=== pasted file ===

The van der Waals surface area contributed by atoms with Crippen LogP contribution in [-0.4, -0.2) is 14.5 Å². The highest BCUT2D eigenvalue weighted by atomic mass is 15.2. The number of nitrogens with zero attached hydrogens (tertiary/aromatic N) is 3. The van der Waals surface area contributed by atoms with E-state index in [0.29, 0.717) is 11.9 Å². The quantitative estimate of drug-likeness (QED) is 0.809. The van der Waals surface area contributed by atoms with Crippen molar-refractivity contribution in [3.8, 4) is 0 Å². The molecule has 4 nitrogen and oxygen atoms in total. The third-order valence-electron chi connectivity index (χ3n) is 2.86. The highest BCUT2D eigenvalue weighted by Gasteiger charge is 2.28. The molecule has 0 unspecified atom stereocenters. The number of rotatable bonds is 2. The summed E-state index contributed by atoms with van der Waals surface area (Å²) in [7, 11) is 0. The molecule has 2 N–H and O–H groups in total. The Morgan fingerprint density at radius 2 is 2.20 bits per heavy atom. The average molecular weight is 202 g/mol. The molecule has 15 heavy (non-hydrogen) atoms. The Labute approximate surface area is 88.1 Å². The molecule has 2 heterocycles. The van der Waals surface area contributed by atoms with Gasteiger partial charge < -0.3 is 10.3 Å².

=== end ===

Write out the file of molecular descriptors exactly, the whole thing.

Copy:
The van der Waals surface area contributed by atoms with Crippen LogP contribution in [-0.4, -0.2) is 14.5 Å². The highest BCUT2D eigenvalue weighted by atomic mass is 15.2. The number of nitrogens with zero attached hydrogens (tertiary/aromatic N) is 3. The van der Waals surface area contributed by atoms with E-state index in [0.29, 0.717) is 11.9 Å². The quantitative estimate of drug-likeness (QED) is 0.809. The van der Waals surface area contributed by atoms with Crippen molar-refractivity contribution in [3.8, 4) is 0 Å². The molecule has 4 nitrogen and oxygen atoms in total. The third-order valence-electron chi connectivity index (χ3n) is 2.86. The highest BCUT2D eigenvalue weighted by Gasteiger charge is 2.28. The molecule has 0 unspecified atom stereocenters. The number of rotatable bonds is 2. The summed E-state index contributed by atoms with van der Waals surface area (Å²) in [7, 11) is 0. The molecule has 2 N–H and O–H groups in total. The Morgan fingerprint density at radius 2 is 2.20 bits per heavy atom. The average molecular weight is 202 g/mol. The molecule has 15 heavy (non-hydrogen) atoms. The Labute approximate surface area is 88.1 Å². The molecule has 2 heterocycles. The van der Waals surface area contributed by atoms with Gasteiger partial charge < -0.3 is 10.3 Å².